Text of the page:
Δ N ± max = μ ± bath - μ ± η ± . http://static-content.springer.com/image/art%3A10.1186%2F1556-276X-7-6/MediaObjects/11671_2011_Article_432_Equ12_HTML.gif
        (11)
        The first-order variation in the ω± leads to the following equation:
        Δ ω ± g s = μ ± g η ± g Δ μ ± g s - 1 2 μ ± g 2 - μ ± bath 2 η ± g 2 Δ η ± g s = Δ ω ± 1 , g s + Δ ω ± 2 , g s . http://static-content.springer.com/image/art%3A10.1186%2F1556-276X-7-6/MediaObjects/11671_2011_Article_432_Equ13_HTML.gif
        (12)
        The first part of Equation 12 in terms of the variation in μ± is given by
        Δ ω ± 1 , g s = μ ± g η ± g Δ μ ± g s = Δ E g Δ N ± g υ r Δ N ± g Δ μ ± g Δ μ ± g s Δ G hyd http://static-content.springer.com/image/art%3A10.1186%2F1556-276X-7-6/MediaObjects/11671_2011_Article_432_Equ14_HTML.gif
        (13)

        where the energy change Δω±1,g→s due to the variation of the chemical potential from the gas to solution phase can be represented by ΔGhyd[16, 17].

        The second part of Equation 12 in terms of the variation in η± is given by
        Δ ω ± 2 , g s = - 1 2 μ ± g 2 - μ ± bath 2 η ± g 2 Δ η ± g s = - 1 2 μ ± g 2 - μ ± bath 2 η ± g 2 Δ Δ μ ± Δ N ± = - 1 2 μ ± g 2 - μ ± bath 2 η ± g 2 Δ μ ± s Δ N s , max - Δ μ ± g Δ N g , max - 1 2 μ ± g 2 - μ ± bath 2 η ± g 2 μ ± bath - μ ± s - μ ± bath - μ ± g Δ N g , max = 1 2 μ ± g 2 - μ ± bath 2 η ± g 2 η ± g Δ μ ± g Δ μ ± g s = - 1 2 μ ± bath + μ ± g η ± g Δ μ ± g s = - 1 2 μ ± bath + μ ± g μ ± g μ ± g η ± g Δ μ ± g s = - 1 2 μ ± bath + μ ± g μ ± g Δ ω ± 1 , g s http://static-content.springer.com/image/art%3A10.1186%2F1556-276X-7-6/MediaObjects/11671_2011_Article_432_Equ15_HTML.gif
        (14)
        Combining Equation 13 with Equation 14 yields
        Δ ω ± g s = Δ ω ± 1 , g s + Δ ω ± 2 , g s = 1 - 1 2 μ ± bath + μ ± g μ ± g Δ ω ± 1 , g s = 1 - 1 2 μ ± bath + μ ± g μ ± g Δ G hyd . http://static-content.springer.com/image/art%3A10.1186%2F1556-276X-7-6/MediaObjects/11671_2011_Article_432_Equ16_HTML.gif
        (15)
        Therefore, the electroaccepting and electrodonating powers in solution, ω±s, can be calculated by
        ω ± s = ω ± g + Δ ω ± g s = μ ± g 2 - μ bath 2 2 η ± g + 1 - 1 2 μ ± bath + μ ± g μ ± g Δ G hyd . http://static-content.springer.com/image/art%3A10.1186%2F1556-276X-7-6/MediaObjects/11671_2011_Article_432_Equ17_HTML.gif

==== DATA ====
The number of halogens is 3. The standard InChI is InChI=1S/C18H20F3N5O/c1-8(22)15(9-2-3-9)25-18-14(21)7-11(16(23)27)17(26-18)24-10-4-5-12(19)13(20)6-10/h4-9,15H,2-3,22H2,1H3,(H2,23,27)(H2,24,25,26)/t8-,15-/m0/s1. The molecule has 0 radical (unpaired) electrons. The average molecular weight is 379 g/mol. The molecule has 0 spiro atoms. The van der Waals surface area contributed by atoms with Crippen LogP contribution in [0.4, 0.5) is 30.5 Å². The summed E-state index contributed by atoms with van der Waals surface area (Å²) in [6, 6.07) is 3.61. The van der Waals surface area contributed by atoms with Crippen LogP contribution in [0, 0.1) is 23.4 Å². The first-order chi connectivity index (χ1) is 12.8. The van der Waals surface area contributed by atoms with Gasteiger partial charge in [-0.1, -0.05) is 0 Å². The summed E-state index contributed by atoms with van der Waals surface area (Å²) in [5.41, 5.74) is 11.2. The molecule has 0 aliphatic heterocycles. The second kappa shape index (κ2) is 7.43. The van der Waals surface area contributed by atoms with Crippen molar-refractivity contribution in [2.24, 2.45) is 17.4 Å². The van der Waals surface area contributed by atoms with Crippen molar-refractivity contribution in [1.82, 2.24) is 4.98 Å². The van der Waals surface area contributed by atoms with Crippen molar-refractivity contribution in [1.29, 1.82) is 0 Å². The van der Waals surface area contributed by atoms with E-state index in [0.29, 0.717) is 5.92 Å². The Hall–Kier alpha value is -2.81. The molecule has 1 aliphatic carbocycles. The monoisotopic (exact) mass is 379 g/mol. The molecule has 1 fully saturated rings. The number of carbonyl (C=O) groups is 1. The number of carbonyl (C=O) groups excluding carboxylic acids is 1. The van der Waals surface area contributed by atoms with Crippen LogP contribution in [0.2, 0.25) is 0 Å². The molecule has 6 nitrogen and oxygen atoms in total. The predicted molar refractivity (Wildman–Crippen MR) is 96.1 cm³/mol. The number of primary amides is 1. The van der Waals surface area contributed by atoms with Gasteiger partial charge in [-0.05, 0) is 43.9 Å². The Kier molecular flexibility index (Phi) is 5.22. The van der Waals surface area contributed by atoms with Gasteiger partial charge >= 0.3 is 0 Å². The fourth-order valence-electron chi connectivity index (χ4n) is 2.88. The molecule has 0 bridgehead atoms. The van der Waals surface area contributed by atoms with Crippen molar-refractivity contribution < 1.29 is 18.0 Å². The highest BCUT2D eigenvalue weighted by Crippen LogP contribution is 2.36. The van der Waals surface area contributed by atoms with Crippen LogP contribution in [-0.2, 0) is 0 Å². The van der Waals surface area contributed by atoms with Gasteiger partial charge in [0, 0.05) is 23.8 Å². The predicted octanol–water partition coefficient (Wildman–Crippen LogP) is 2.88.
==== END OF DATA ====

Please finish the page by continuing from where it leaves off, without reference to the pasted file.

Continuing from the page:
(16)

        Results and discussion

        According to Pearson's viewpoint that cations are electron acceptors and anions are electron donors [16], we pay attention to the ω+s for cations and ω-s for anions. By using Equation 16, the ω+s values for 39 metal cations with charges from +1e to +3e are calculated and summarized in Table 1. From Table 1, we find that the solvation weakens the capacity of cations to accept electrons due to the negative values of Δω+, in agreement with the previous conclusions [1216]. Unfortunately, it is impossible to quantitatively calculate the ω-s values for anions so far due to the absence of experimental electron affinities needed in Equation 3b. Herein, these values can be qualitatively estimated:
        ω - s = ω - g + Δ ω - g s = ω - g + 1 - 1 2 μ - bath + μ - g μ - g Δ G hyd > ω - g + 1 - 1 2 μ - g + μ - g μ - g Δ G hyd > ω - g . http://static-content.springer.com/image/art%3A10.1186%2F1556-276X-7-6/MediaObjects/11671_2011_Article_432_Equ18_HTML.gif
        (17)

        Since a larger value of ω-s implies a smaller capability of donating charges, we can conclude from Equation 17 that the solvation also weakens the capacity of anions to donate electrons, which agrees with the general viewpoints [1216].